Polish Foreign Minister Radoslaw Sikorski said his country's leaders will "tread carefully and wait until the new administration makes its decision," The Washington Post reported Thursday.
The controversial European missile defense shield, which also involves basing a U.S. radar unit in the Czech Republic, would be part of a broader defense system the Bush administration said would intercept missiles aimed either at European or U.S. targets by rogue states. Russia is opposed to the plan, saying it threatens Russian national security.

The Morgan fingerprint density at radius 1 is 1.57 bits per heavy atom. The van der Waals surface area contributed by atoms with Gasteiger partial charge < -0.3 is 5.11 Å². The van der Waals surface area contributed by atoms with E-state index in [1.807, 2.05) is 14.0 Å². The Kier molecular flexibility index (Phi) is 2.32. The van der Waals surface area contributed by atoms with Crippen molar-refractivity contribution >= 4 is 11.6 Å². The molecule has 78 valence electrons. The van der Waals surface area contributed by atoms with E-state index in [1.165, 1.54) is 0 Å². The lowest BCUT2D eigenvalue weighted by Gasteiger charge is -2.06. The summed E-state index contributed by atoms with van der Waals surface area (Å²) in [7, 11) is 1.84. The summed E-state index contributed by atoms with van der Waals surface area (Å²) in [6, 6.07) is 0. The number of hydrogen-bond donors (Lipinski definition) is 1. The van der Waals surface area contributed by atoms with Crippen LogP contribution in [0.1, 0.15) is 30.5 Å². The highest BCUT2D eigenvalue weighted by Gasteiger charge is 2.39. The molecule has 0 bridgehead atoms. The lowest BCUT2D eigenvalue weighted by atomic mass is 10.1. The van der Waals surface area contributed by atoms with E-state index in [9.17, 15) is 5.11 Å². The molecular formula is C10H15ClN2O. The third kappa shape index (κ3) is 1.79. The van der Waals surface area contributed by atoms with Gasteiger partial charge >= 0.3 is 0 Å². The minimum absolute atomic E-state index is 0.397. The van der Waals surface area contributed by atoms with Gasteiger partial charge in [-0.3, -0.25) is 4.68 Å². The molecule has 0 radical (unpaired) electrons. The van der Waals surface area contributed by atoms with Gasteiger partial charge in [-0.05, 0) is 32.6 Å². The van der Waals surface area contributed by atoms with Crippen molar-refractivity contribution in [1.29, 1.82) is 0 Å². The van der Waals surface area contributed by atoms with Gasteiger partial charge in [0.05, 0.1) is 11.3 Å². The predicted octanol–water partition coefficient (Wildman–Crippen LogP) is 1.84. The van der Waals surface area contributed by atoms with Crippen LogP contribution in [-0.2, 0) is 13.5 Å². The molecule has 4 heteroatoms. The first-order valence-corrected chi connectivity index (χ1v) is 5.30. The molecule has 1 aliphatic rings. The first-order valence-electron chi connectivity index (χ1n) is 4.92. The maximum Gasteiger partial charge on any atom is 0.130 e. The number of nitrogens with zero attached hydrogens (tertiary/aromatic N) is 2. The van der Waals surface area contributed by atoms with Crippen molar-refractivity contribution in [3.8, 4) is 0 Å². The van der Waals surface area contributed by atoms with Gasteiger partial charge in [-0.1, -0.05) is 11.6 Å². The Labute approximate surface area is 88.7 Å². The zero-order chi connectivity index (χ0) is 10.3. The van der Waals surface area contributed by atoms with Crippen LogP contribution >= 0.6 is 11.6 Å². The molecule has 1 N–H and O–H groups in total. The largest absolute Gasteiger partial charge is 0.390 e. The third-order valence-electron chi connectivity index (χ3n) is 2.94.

Obama's foreign policy adviser Denis McDonough told the Post the president-elect "supports deploying a missile defense system when the technology is proved to be workable."
Congress has delayed considering the Polish site, in part because it is waiting for a successful testing, scheduled for 2010, of the interceptor missile to be based there, the Post said.
Sikorski said his Poland "would like to see the project continue" because it demonstrates U.S.-Polish cooperation and "adds sinews" to defense treaties.
"Everyone agrees," he said to the newspaper, "that countries that have U.S. soldiers on their territory do not get invaded."